Gila Cohen-Shaw marked her mid-century birthday with a “Gift of Service” to herself through Global Volunteers in St. Lucia (pictured above receiving a hug from a teammate). She followed it up with two service programs in Tanzania shortly afterward. A speech pathologist and therapist by profession, she’s found great reward in the work of our Reaching Children’s Potential (RCP) program in both countries, and currently serves on our RCP committee. Here she shares her reflections on her latest program in Tanzania.
What first motivated you to participate on a Global Volunteers service program?
When I turned 50, my gift to myself was to express gratitude, so it took the form of my first Global Volunteers service trip to St. Lucia. I was then invited to serve on the RCP (Reaching Children’s Potential) committee of Global Volunteers and share my professional skills and knowledge. I joined the second team in Ipalamwa, Tanzania, just as that program was starting up. The beautiful people, culture, and genuine enthusiasm of the villagers for a better life for their children called me back immediately. I signed up for my third service trip, second to Ipalamwa, within a week of returning home!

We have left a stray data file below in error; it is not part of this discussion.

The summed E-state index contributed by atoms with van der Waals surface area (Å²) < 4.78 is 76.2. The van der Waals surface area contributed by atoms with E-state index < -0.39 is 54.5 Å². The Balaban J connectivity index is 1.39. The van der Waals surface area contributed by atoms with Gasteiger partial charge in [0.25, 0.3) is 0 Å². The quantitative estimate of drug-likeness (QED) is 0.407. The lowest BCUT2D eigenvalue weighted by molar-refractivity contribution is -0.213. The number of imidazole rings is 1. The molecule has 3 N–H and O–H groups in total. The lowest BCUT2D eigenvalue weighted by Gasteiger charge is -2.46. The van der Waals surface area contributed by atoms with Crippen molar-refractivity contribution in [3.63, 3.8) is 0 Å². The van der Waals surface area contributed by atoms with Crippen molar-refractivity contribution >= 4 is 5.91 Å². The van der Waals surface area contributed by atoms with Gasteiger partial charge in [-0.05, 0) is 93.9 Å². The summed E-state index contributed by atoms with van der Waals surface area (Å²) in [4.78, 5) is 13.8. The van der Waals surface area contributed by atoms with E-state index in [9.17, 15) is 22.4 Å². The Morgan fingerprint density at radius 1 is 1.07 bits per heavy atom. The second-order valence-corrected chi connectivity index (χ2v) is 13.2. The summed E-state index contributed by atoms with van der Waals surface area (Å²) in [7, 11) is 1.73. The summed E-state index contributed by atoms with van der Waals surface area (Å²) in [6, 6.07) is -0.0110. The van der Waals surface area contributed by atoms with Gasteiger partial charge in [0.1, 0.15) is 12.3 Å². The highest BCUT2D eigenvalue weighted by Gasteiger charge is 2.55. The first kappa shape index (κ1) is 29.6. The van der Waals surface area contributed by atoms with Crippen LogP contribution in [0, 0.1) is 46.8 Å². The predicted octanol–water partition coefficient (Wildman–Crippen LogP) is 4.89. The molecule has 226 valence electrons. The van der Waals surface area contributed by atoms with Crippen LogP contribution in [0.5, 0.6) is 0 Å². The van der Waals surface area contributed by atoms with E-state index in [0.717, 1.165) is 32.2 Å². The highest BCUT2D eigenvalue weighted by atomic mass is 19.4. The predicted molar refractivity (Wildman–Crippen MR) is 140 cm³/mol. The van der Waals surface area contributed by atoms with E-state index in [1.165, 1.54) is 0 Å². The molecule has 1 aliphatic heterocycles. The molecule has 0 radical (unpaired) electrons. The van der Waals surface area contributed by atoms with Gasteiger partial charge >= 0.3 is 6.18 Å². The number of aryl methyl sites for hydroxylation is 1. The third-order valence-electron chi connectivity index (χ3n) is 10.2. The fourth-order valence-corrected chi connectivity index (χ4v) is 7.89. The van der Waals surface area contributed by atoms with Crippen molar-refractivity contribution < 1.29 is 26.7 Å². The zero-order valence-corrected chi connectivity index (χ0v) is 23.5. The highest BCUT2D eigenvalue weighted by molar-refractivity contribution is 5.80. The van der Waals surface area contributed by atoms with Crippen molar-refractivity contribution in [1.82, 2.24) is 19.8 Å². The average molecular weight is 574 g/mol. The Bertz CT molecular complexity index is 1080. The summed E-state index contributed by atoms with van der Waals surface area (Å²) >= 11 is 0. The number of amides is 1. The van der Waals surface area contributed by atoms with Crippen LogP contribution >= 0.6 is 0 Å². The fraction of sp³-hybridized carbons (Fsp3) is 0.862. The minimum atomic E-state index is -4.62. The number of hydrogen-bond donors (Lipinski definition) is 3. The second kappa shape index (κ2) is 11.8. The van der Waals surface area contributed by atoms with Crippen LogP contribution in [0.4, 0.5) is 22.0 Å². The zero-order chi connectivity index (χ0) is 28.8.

How did you hope to contribute to the program?
As a pathologist with years of experience in early childhood development, my initial expectation was I would be of service focusing on language development. It was clear that the needs were great – and I was willing to do anything within my skill set, and to learn to do things outside of my skill set! My attitude was, and is, “I will do what I am needed to do.”
In what ways were you able to use your skills and be of service to others?
Conducting home visits, I was able to answer questions from parents and caregivers about what to expect developmentally from their children as well as model how to engage children in language-rich experiences. Outside of my skills set, we built over 200 handwashing stations! On this program, getting out of my own comfort zone was most rewarding for me personally, and I received far more than I gave in that respect.
What’s your advice to people who may be considering a short-term international volunteer opportunity with Global Volunteers?
Go! Go with an open heart and mind. Expand your knowledge of others cultures and you will receive far, far more than you came to give. And then – go back!
The purpose of life is not to be happy. It is to be useful, to be honorable, to be compassionate, to have it make some difference that you have lived, and lived well. -Ralph Waldo Emerson
Interested in volunteering in Tanzania? Check out these blog posts: